General Dynamics will have to decide whether to pursue a more formal protest regarding the fairness of the Armored Multi-Purpose Vehicle program. (US Army)
WASHINGTON — The April 4 rejection by US Army Materiel Command of a General Dynamics Land Systems protest disputing the fairness of the Armored Multi-Purpose Vehicle (AMPV) competition puts the ball squarely back into GD’s court, which has the option of lodging a more formal protest with the Government Accountability Office — a move that would halt all work on the program for weeks or even months.
On Feb. 14, GD filed a protest contending “the AMPV solicitation provides a competitive advantage” to competitor BAE Systems, since BAE “has years of Army test and performance data” on the M113 personnel carrier, which the competition has been launched to replace.
“In our view, the AMPV procurement process is not consistent with the Competition in Contracting Act of 1984, requiring a “full and open competition,” the company said in a statement.
These statements could indicate the company will file a protest with the GAO during the 10-day window that began when the initial protest was denied on April 4.
At issue is the fact that the Army wants competitors to incorporate parts from the Bradley fighting vehicle and the M113 in their AMPV designs, both of which are made by BAE. General Dynamics contends that it doesn’t have all of the relevant historical information on those parts to fully compete. The company has long said that it would submit a version of its eight-wheeled Stryker vehicle, of which the Army currently fields nine full brigades and a smaller Special Operations contingent.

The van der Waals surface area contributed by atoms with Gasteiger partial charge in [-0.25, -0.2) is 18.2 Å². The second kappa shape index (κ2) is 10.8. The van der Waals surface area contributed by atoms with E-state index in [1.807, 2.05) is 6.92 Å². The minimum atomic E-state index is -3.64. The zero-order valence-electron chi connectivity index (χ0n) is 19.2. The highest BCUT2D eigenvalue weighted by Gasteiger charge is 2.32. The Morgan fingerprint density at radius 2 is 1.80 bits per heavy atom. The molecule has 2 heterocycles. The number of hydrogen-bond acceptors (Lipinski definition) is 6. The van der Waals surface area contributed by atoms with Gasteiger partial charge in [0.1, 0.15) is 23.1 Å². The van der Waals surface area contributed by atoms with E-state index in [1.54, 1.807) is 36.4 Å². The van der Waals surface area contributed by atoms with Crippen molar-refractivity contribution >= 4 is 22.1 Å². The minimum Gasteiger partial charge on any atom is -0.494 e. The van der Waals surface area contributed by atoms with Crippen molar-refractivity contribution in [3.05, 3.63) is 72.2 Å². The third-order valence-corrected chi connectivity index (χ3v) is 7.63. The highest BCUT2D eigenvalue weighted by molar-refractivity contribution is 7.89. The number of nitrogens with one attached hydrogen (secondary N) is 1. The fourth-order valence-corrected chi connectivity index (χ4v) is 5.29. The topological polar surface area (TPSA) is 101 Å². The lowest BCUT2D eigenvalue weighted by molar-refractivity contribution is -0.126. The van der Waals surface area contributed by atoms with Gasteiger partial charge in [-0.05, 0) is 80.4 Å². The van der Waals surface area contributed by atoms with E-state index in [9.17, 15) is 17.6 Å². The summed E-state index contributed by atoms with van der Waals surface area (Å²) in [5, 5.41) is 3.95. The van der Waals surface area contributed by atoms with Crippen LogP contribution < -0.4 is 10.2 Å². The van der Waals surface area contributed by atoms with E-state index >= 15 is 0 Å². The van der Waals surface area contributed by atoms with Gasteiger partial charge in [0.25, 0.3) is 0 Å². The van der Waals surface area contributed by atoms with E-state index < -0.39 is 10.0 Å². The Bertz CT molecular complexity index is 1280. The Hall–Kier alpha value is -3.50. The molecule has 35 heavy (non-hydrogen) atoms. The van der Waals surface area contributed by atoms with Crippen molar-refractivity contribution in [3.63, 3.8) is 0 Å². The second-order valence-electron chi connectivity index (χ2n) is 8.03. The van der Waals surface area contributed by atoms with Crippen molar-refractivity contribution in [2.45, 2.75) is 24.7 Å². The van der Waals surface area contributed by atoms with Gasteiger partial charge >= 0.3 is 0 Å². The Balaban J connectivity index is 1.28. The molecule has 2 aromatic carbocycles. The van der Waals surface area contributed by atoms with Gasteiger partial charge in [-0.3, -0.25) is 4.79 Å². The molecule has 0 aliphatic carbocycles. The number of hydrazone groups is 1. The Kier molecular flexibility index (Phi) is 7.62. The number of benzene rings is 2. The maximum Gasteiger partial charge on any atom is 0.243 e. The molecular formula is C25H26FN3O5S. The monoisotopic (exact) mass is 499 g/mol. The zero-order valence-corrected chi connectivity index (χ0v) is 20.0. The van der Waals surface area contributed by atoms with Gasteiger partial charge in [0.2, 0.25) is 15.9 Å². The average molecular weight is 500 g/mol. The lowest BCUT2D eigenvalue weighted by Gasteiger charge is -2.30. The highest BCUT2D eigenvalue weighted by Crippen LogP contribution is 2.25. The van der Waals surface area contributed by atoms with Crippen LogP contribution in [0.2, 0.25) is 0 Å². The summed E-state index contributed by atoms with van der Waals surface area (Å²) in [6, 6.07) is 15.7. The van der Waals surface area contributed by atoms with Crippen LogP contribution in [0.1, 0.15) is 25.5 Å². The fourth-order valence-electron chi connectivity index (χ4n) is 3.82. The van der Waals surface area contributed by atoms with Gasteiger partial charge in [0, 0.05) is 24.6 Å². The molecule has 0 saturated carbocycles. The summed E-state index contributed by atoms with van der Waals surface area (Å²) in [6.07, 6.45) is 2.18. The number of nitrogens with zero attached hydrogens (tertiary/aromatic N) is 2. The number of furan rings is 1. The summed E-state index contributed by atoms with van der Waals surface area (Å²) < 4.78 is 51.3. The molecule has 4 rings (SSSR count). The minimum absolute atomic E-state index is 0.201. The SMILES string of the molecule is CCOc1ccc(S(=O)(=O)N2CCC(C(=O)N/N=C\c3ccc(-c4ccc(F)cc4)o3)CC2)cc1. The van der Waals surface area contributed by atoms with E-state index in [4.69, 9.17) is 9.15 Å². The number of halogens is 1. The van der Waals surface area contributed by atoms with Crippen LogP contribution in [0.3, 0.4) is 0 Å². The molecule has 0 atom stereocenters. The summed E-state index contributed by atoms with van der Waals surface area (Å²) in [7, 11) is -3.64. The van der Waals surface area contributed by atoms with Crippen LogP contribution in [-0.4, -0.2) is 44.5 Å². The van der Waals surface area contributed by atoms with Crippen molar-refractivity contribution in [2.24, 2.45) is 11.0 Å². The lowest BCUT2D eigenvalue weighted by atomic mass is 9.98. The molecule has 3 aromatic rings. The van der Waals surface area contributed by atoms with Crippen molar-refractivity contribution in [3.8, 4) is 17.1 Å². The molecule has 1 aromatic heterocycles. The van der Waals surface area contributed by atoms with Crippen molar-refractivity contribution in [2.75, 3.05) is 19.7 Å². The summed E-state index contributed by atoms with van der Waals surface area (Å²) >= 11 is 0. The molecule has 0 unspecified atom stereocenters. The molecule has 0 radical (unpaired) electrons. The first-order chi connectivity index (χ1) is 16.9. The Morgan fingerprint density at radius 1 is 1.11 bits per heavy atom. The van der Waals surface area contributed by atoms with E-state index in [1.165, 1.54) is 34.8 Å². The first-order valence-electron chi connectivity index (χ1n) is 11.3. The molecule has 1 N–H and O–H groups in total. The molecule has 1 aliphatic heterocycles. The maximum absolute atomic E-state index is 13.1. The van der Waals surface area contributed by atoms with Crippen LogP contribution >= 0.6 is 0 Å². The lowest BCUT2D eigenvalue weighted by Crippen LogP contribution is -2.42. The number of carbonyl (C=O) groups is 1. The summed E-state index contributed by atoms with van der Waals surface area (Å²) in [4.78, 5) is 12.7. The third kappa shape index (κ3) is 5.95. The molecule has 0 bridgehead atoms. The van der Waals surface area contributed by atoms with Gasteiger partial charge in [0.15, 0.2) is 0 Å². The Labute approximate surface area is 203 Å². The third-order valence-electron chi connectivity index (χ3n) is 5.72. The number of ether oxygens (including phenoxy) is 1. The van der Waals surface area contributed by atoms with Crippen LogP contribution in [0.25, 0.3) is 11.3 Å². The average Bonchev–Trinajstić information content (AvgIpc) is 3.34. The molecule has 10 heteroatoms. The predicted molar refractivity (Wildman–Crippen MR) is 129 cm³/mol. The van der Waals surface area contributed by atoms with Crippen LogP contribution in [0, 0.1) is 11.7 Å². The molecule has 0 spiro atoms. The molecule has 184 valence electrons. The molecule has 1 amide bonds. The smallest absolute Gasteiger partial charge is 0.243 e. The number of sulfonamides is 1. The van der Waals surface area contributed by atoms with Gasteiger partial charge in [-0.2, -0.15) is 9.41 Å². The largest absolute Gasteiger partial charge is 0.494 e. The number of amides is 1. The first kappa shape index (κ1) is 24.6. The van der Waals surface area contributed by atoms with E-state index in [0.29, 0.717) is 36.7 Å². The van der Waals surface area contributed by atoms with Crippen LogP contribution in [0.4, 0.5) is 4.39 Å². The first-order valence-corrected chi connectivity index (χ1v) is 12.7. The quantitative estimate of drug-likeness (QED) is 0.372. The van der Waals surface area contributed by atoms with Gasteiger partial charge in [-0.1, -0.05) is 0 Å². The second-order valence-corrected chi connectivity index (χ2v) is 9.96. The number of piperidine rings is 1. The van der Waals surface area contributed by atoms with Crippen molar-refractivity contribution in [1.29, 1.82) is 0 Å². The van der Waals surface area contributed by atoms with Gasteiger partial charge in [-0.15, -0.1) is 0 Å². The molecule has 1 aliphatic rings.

BAE launched its own salvo on Friday afternoon, saying that it “is pleased” at the decision and that “cost savings, political expediency and business reasons do not justify putting soldiers’ lives at risk. The Army has had this solicitation in the works for two years and has adjusted requirements based on industry feedback to accommodate the broadest number of competitive offerings possible.”
On April 3, 10 members of Congress wrote a letter to the Pentagon’s top weapons tester, Frank Kendall, urging the Army to rewrite the five-month-old request for proposals. The lawmakers wrote that the Army should rework the program with a view toward “allowing for a mixed fleet of both track and wheeled vehicles” to meet the requirements for the competition.
In other words, the Army should split up the buy for 3,000 AMPVs between Stryker and Bradley variants.
The lawmakers also outlined the core reason for GD’s protests: the dearth of new ground vehicle programs in the Army’s near-term future.
“Given the intensely restrictive budget requirement the Army faces, the AMPV might be the only new vehicle entering the fleet for decades,” they wrote.
Rep. Ralph Hall, R-Texas, who represents the district that houses the Red River Army Depot — and its 4,500 jobs — which performs a great deal of work on Bradleys, issued a statement on Friday applauding the decision.
“No current vehicles meet the survivability, mobility, and reliability upgrades outlined in the Army’s competitive bid,” he wrote. The program “cannot be delayed a year or more by rehashing the multi-year bidding process.”
On March 4, Hall sent a letter to Defense Secretary Chuck Hagel pitching BAE’s AMPV bid as good for the local economy, saying that “if BAE Systems is awarded the contract, jobs will be protected at Red River Army Depot and additional jobs could be added.” ■